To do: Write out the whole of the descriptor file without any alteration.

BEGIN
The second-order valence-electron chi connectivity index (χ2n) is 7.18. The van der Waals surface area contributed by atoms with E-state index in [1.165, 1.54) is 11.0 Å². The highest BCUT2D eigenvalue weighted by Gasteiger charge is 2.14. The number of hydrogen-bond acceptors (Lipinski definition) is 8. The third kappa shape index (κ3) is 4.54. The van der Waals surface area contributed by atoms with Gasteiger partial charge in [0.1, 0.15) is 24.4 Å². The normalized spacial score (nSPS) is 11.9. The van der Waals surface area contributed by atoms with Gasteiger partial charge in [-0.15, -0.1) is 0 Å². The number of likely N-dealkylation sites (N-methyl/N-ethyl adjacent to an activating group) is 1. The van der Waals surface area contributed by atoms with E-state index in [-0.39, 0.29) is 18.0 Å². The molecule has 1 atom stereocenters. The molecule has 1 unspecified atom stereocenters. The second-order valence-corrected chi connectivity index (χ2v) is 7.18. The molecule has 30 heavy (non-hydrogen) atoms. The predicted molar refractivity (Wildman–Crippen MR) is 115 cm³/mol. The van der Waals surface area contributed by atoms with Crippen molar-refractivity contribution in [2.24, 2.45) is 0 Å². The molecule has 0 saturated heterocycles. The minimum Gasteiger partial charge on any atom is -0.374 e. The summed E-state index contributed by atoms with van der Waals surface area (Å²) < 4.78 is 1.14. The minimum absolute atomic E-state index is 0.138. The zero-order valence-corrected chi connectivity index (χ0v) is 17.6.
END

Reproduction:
The second-order valence-electron chi connectivity index (χ2n) is 7.18. The van der Waals surface area contributed by atoms with E-state index in [1.165, 1.54) is 11.0 Å². The highest BCUT2D eigenvalue weighted by Gasteiger charge is 2.14. The number of hydrogen-bond acceptors (Lipinski definition) is 8. The third kappa shape index (κ3) is 4.54. The van der Waals surface area contributed by atoms with Gasteiger partial charge in [0.1, 0.15) is 24.4 Å². The normalized spacial score (nSPS) is 11.9. The van der Waals surface area contributed by atoms with Gasteiger partial charge in [-0.15, -0.1) is 0 Å². The number of likely N-dealkylation sites (N-methyl/N-ethyl adjacent to an activating group) is 1. The van der Waals surface area contributed by atoms with E-state index in [-0.39, 0.29) is 18.0 Å². The molecule has 1 atom stereocenters. The molecule has 1 unspecified atom stereocenters. The second-order valence-corrected chi connectivity index (χ2v) is 7.18. The molecule has 30 heavy (non-hydrogen) atoms. The predicted molar refractivity (Wildman–Crippen MR) is 115 cm³/mol. The van der Waals surface area contributed by atoms with Crippen molar-refractivity contribution in [2.24, 2.45) is 0 Å². The molecule has 0 saturated heterocycles. The minimum Gasteiger partial charge on any atom is -0.374 e. The summed E-state index contributed by atoms with van der Waals surface area (Å²) < 4.78 is 1.14. The minimum absolute atomic E-state index is 0.138. The zero-order valence-corrected chi connectivity index (χ0v) is 17.6.